According to Emma Smith, Joseph's wife, David Whitmer (one of the Three Witnesses to the Book of Mormon) and many others, the process used by Joseph Smith in translating the Book of Mormon was the exact same as that which he used in money digging.

    While translating Smith did not even have the golden plates in front of him. He used the seer stone, once again placed in his stovepipe hat. He would gaze into the hat, wherein he would see the plates in their hidden location now translated from the "Reformed Egyptian" in which they were originally written.

    Because of this similarity between the finding and translation of the golden plates and Joseph Smith's money digging ventures, Mormons have tried to deny the truth of his 1826 trial. Documents found in the archives of the court in Bainbridge in 1971, however, verified that Smith indeed was brought to trial as a glass looker and was convicted for his crime.

    The Arrest Records of Joseph Smith from 1826 to 1830 are Rediscovered and Given to the Mormon Church.
    “Joseph Smith's Arrest Record Surfaces In New York” excerpt:
    …``It is not a small thing. These are important papers to a major religion,'' she said. ``It's a piece of the historical puzzle that was missing for nearly 35 years.'' …

    … The documents include arrest warrants, court transcripts and legal bills from four separate charges filed against Smith. Storms said the cases involved Smith's involvement in glass looking, or treasure seeking, and being a disorderly person. …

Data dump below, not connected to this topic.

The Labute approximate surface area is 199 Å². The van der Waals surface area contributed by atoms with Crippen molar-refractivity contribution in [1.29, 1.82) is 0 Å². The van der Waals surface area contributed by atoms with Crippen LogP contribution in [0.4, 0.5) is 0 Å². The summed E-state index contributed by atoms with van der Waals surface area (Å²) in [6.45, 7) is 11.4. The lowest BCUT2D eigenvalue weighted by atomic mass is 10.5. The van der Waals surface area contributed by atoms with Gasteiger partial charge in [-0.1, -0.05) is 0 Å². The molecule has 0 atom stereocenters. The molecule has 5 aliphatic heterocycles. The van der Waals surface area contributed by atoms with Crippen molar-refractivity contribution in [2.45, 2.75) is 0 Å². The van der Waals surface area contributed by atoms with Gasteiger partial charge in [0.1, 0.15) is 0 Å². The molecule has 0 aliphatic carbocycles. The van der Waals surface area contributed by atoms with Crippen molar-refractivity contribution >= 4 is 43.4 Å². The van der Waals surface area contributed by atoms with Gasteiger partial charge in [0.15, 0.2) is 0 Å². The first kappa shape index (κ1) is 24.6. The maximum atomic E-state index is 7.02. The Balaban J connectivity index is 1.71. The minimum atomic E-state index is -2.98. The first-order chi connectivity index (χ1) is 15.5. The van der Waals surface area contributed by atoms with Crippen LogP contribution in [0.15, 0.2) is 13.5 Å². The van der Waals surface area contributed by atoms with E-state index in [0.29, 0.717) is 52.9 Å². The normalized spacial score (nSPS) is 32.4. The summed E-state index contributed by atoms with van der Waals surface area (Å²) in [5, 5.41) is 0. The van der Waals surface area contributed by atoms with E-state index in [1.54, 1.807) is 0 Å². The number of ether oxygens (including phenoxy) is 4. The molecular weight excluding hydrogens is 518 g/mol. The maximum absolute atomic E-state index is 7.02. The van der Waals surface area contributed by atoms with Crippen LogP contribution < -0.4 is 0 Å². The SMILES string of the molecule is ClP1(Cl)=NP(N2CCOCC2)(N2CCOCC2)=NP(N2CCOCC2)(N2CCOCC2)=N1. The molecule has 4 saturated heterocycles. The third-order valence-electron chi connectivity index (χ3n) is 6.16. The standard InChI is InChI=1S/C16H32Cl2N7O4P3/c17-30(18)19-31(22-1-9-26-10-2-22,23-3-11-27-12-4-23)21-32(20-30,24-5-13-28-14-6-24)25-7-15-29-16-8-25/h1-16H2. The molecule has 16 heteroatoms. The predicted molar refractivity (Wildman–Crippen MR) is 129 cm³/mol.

…One of the documents includes a bill from then-South Bainbridge Justice Albert Neely to the county for services rendered. Included in the bill is a $2.68 charge for fees in examining the case of ``Joseph Smith, the glass looker.''
    This is from an article Sep. 16th, 2005. Source:

    From Wikipedia
    Under Smith's leadership & direction, the church's first temple was constructed in Kirtland. The work of building the Kirtland Temple was begun in 1833, and was completed by 1836. Around the time of its completion, many extraordinary events were reported: appearances by Jesus, Moses, Elijah, Elias, and numerous angels, speaking and singing in tongues, prophesying, and other spiritual experiences.

    My Bible does not mention Jesus coming back to visit a convicted con man.

Answered By Answered On
Mary_Susan 08/21/07
The New Testament is a con job, too....made up events, forgeries, creative editing and the worst of all, Saul a Jewish Pharisee, a man who wanted to make a huge name for himself in the ancient world by founding a new religion based on the teachings of a humble teacher.

That is why Jesus original peaceful teachings, almost Buddhist like, were smothered with Saul's(St. Paul)self-hate based teachings.

Joseph Smith and Saul the Pharisee had LOTS IN COMMON, having founded new religions.

Mary Sue